Paul E. Morph
I have a confession to make. Here I sit, a 45-year-old man who has been a horror nut since I was in junior school, and I have never... seen... ‘Psycho’.

I know, I know... the shame.

I’ve always want to see it but just never got around to it. When I think of some of the dross I have found time for I can’t help but wonder if there’s something wrong with me.

You know... other than the obvious.

Anyway, I thought it was finally time I watched Hitchcock’s horror masterpiece but, just as I was about to
Edward Lorn
Apr 28, 2015 rated it it was amazing  ·  review of another edition
Recommends it for: horror and thriller fans
Other than Norman being a Tubby Trooper in the book instead of the Starved Stanchion he is in the movie and television series, I found no glaring differences between the Hitchcock film and the book. I can't even say that the book is better than the movie. They are completely equal in my eyes. Now the sequels? I haven't a clue. I have not seen the later movies, nor have I read the follow-up novels Bloch published (Psycho 2 and Psycho House). Now that I've tackled the first book, I feel comfortabl ...more
Nov 20, 2016 rated it really liked it
Shelves: classics, favorites
The 1950's a simpler more innocent time when a man could dress up as his dead mother and kill people. Oh memories. Unless you live under a rock you know what Psycho is all about. The famous shower scene. I've seen the movie probably 40x I'm a Hitchcock fanatic but I had never read the book upon which the movie was based. I had watched a documentary about the man who inspired it Ed Gein, btw he was really psycho. I mean Mr. Gein inspired both Psycho and Buffalo Bill from Silence of the Lambs. Qui ...more
Nov 09, 2015 rated it liked it  ·  review of another edition
“We're all not quite as sane as we pretend to be.”

I am a great fan of Alfred Hitchcock and his films, but this is the only film that I haven't watched more than once. Sure, that includes a string of other Oscar winners like Shawshank Redemption and Forest Gump; I'm just a weirdo. Psycho really scared me when I was young, though. There was no way to explain how the silhouette of mother's chair rocked on its own while Norman was at the hotel. I don't like unexplainable things.

The novel was actuall
Horror is my "go to" genre, my bread and butter. Although more than 50 years have passed since the movie was made, Psycho remains at the top of the tree on my list of best horror flicks. It's dated, certainly. Filmed in black and white, complete with melodramatic music and exaggerated close-ups, but it works beautifully by leaving something to the imagination.

The book, written in 1959, stands the proverbial test of time, as well. 'You do not want Mother using her keys.' Quite right. The poundin
Absolutely one of my favourite classic horror stories.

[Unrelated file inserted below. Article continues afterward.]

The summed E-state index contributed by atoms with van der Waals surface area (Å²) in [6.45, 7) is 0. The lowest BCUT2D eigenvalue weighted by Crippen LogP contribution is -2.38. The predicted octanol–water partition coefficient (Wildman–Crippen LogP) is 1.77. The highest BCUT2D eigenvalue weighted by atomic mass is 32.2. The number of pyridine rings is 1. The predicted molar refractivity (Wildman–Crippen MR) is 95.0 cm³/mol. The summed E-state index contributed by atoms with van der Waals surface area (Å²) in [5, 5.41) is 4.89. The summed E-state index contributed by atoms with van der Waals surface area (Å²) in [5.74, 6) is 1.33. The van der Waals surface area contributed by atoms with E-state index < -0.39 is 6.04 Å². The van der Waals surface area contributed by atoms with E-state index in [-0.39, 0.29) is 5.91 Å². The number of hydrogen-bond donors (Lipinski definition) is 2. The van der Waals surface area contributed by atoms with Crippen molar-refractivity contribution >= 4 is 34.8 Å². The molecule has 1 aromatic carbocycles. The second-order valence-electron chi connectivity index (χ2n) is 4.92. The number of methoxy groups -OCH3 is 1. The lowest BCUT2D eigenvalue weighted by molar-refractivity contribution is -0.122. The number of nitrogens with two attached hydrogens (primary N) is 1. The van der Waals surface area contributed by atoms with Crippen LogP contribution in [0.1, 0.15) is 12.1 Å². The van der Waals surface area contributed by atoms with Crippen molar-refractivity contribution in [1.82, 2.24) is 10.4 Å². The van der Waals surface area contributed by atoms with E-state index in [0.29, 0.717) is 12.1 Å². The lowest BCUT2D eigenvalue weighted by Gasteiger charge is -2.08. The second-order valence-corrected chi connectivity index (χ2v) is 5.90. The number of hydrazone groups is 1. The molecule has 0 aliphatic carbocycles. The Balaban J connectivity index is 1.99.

I loved Norman Bates in the tv show Bates Motel and I love him in this book!!

(I will not be posting a full review on my blog. I don't have a lot to say about it)
A gripping story!
If you've seen the movie this is better, you get that missing insight of being in Norman's mind. The story is a page-turner. Bloch is a good writer and has plotted the story well no sentence is wasted or boring. After reading Darkly Dreaming Dexter I thought I would try and get into rambling mind of a different kind of killer. Bates is obsessed with his mother wants to be like her And wants her to be part of him.

Some facts
The novel "Psycho", written by Robert Bloch, was actu
Wayne Barrett
Oct 29, 2017 rated it really liked it
Shelves: classics, 2017, horror

What a great classic to read leading up to Halloween. And what better costume could you come up with than that of, my man, Norman Bates. Just put on dead moms dress, smear on some make-up and let's get crazy.

I think the book is very close to the movie version. Obviously you get a greater visual of the shower scene in the movie, but the book really put me more in the head of Norman and I could see the psycho in him much deeper than is revealed in the movie.

Psycho is well written, short, and giv
May 15, 2017 rated it it was amazing  ·  review of another edition
Psycho is one of my all time favourite movies, so I was curious too see how close the movie which was adapted only a year after the book was release is.

After impulsively stealing $40,000 from her work, Mary finds a motel to rest for the evening.
Owned by bachelor Norman Bates and he’s mother, the motel seemed pleasant enough...

It’s a little more graphic than the movie and Anthony Perkins is a nicer looking version of Norman, but everything else is reassuringly similar.

I’m more likely to rewatch t
Ashley Daviau
Mar 24, 2019 rated it it was amazing  ·  review of another edition
I am a huge fan of the tv show based off this book. Such a huge fan that I was prepared to be disappointed because the book couldn’t possibly be better than the show. I was obviously delusional because this book is bloody fabulous and heaps better than the show! There’s just something about the written word that is unbeatable when it comes to horror stories. Our minds can conjure up much more terrifying images than the big screen can ever bring to life! Bloch has a stunning way of really making ...more
BAM Endlessly Booked
Book bum club read "horrorween"

I’m one of the few who has never seen the movie. I’m so glad that was the case. I loved this book! Straight out of the real serial killer zone, but I forget which one, Norman is a real creeper.
Oct 30, 2015 rated it really liked it